Years ago, I remember picking up a copy of the Dukes of the Stratosphere Chips From the Chocolate Fireball CD from a local record store, and the store clerk, noticing what I was about to buy, became very excited and made me promise to listen to the CD with headphones. “Ah, The Dukes” he said in excited tones and a big smile on his face. A few years later, I would notice that XTC (the same band as Dukes of the Stratosphere) would often have their own separate rack or box in other record stores I visited; like the Beatles or The Rolling Stones. I noticed a few years later when I purchased an original vinyl pressing of Skylarking that the record store clerk, in a different city as the previous mentioned fan, would remark “Wow, original pressing of Skylarking with “Mermaid Smile!” That’s a great find man.” It would seem that XTC, has over the years, become a favorite of record store people across the country.
So what is with this small yet excited fan base? XTC seems to be a band that has enjoyed success on the fringes, to those who especially love music, but they have often been ignored or unknown to the masses; with such excitement from a few, but not from most? One could say that despite their pop genius, incredible musicality, and usually great lyrics, XTC has remained too eccentric for the general public. They have remained darlings of “College Radio” and record store guys, but unknown to the normal causal music person. Even some great music fans turn away when they hear XTC; they just can’t swallow it.
But, despite their lack of recognition, they have, for the few who love what they have done, made a lasting impression and life enriching impact. Why does everyone know David Bowie, who is also eccentric and brilliant and who often also has his own special rack at the record store, but most people have never heard of Andy Partridge (Andy is one of the two chief songwriters for XTC)?
Both my wife and my brother say they would like XTC, or rather they would like their music, but they just cannot stomach Andy Partridge’s voice. My brother goes as far as to keep copies of XTC songs written and sung by Colin Moulding (the other chief songwriter from XTC) on his media player, but not one song written or sung by Andy. My wife, on the other hand, does not care to hear any of it. She respects the lyrics, and some of the musicality, but just can’t take his singing. And she would not know Colin from Adam.
Yes, Andy Partridge has a unique voice, but, his voice is just one part of XTC that makes them just slightly too misfit or maverick for the general public. (Personally, I love Andy’s voice, and his eccentric style. He’s got his own kind of soul; he’s not afraid to offend or to venture into extremities. He’s not afraid to be a bit too emotive at times. Sometimes he’s very angry, and I can’t help but love it.) But, there’s more to it than just his voice or style.
XTC is a pop band; they make pop music. They even have a song called “This is Pop.” But, sometimes, their songs go places that are almost embarrassing. I feel a little embarrassed for them when I hear songs like “Melt the Guns,” “Living Through Another Cuba,” or “Pink Thing.” Really… I mean really!... Andy, are you going to go there? Do you have no sense of what works and what does not work? Even I, who probably enjoy XTC more than most fans, just cannot stomach some of the songs they allowed to get on their albums. But then, there are songs like “Earn Enough for Us,” “The Mayor of Simpleton,” and “The Ballad of Peter Pumpkinhead,” that are as tasteful, catchy, and brilliant as any pop song I have ever heard. Really… I mean really, Andy,..? Did you really write so many incredible pop songs?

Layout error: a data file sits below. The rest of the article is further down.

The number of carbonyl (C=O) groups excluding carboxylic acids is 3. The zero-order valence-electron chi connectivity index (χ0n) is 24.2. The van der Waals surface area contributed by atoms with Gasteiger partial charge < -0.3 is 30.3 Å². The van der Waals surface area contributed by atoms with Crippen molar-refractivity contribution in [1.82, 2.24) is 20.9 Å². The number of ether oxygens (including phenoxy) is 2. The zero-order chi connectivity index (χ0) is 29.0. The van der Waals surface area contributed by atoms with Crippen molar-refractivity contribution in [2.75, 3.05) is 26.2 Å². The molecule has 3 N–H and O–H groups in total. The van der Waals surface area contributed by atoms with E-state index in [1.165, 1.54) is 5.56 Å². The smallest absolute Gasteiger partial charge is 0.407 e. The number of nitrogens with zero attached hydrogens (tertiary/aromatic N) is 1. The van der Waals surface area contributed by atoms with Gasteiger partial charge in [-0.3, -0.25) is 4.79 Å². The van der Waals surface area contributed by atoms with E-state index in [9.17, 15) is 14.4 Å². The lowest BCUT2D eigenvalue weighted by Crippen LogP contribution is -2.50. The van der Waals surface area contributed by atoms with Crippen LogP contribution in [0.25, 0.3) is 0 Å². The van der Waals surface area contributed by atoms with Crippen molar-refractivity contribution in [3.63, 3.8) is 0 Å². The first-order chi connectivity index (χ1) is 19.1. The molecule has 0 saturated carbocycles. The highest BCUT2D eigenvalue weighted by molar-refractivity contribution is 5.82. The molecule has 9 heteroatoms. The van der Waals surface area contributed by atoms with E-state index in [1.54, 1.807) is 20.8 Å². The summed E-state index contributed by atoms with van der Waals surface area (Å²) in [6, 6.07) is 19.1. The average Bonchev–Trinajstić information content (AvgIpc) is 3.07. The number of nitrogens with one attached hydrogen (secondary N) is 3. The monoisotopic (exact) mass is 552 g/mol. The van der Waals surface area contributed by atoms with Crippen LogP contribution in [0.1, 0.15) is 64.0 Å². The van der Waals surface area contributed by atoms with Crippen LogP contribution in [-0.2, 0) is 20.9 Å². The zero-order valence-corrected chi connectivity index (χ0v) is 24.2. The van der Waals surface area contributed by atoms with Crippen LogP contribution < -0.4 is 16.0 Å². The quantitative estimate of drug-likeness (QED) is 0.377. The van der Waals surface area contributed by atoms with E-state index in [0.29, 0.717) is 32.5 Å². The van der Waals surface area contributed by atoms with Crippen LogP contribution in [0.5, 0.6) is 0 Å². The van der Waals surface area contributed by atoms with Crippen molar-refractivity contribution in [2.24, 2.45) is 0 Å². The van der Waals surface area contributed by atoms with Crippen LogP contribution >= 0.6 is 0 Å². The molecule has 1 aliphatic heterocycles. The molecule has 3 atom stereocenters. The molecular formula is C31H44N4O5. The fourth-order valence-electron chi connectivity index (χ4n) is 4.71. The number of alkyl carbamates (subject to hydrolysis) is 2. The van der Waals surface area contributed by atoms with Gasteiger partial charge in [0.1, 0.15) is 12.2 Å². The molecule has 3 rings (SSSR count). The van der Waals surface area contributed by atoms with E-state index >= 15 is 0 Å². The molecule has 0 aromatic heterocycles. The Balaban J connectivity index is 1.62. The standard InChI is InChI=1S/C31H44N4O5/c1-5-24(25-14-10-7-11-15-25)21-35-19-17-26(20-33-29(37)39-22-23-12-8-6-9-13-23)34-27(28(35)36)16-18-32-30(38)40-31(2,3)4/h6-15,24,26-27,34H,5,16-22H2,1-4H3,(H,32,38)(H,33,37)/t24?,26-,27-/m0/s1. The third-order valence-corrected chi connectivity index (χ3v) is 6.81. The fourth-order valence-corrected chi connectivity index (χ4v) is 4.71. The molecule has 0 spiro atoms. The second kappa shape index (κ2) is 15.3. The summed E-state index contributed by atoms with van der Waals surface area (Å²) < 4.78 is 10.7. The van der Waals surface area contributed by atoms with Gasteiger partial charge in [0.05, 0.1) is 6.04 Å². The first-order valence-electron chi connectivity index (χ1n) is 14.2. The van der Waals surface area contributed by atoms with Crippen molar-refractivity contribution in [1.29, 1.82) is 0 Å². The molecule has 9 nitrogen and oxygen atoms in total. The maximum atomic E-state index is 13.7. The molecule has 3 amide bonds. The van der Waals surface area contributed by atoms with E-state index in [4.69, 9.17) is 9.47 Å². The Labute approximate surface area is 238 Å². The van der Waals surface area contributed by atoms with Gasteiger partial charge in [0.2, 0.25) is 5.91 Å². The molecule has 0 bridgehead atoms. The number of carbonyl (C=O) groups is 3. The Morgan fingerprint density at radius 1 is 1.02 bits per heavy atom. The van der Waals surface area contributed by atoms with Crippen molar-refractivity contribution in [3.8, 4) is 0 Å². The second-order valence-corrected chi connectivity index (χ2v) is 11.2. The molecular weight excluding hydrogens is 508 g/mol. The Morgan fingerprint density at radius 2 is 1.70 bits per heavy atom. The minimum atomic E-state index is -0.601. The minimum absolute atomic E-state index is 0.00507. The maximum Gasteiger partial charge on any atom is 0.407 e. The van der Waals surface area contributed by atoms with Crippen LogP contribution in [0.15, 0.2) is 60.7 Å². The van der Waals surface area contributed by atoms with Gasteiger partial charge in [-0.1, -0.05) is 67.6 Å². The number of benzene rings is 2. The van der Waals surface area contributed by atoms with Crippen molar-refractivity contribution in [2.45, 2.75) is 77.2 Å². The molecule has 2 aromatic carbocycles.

And so, XTC is a band of contradictions. Most of their songs are very tasteful, well written, musically unique and catchy, lyrically challenging and cleaver, yet some of their songs are annoying, mean, musically unpleasant, lyrically myopic, and pretentious. They have not been afraid to do what they wanted to do no matter what other people think, or so it seems. Additionally, XTC simultaneously promotes hedonism and love for one’s neighbor. They make songs about self indulgence, and at the same time, human rights. They criticize society like isolationists, but preach cross cultural and multi-ethnic equality and unity. (As an aside, I don’t know if they had a wealthy background, but they do seem to be highly negatively influenced by the broken, and now less powerful, class system in the UK. The evil of the class system is a recurrent theme in their music, (see “Complicated Game” or “Respectable Street.”), and they seem to lump the Church in with the rest of the stuffy, prejudiced, and narrow-minded upper-class groups in their native land. This is speculation, but they may have encountered a broken Church in the UK that put “proper behavior” and “proper etiquette,” above the True Gospel of Christ’s love for the poor and disenfranchised. Or, they may simply have missed the Gospel message and misunderstood the Church. Again, there can only be speculation about this.)
A word about Colin, before I proceed: Colin wrote scientifically fewer recorded songs than Andy. By my count, he did only 2 to 3 songs per album when most of their albums consisted of 10 to 14 songs. But, many of the more well known and respected songs are songs he wrote. He was responsible for great songs like “Making Plans for Nigel,” “Generals and Majors,” and “King for A Day.” So, fewer is not less.
All of this having been said, there is not much else I can say about XTC, at this point, that has not already been said. I am not going to talk about their most respected album, Skylarking, though I love it. (Andy said, about Skylarking, something to the effect that the producer, Todd Rundgrend, “baked summer into a cake.”) I’m not going to talk anymore about the entertaining, funny, and sometimes silly Dukes of the Stratosphere project (though I would encourage you to look into it. It’s some of their best material, despite that they blatantly attempts to mimic John Lennon, Syd Barrett, and even Brian Wilson). I’m not going to talk about what a leap forward Drums and Wires was, though again, I would suggest checking it out. I’m not going to talk about how Oranges & Lemons was a big disappointment despite having 4 or 5 great songs on it. However, I believe I would like to shine some light on a lesser respected and more overlooked album by XTC.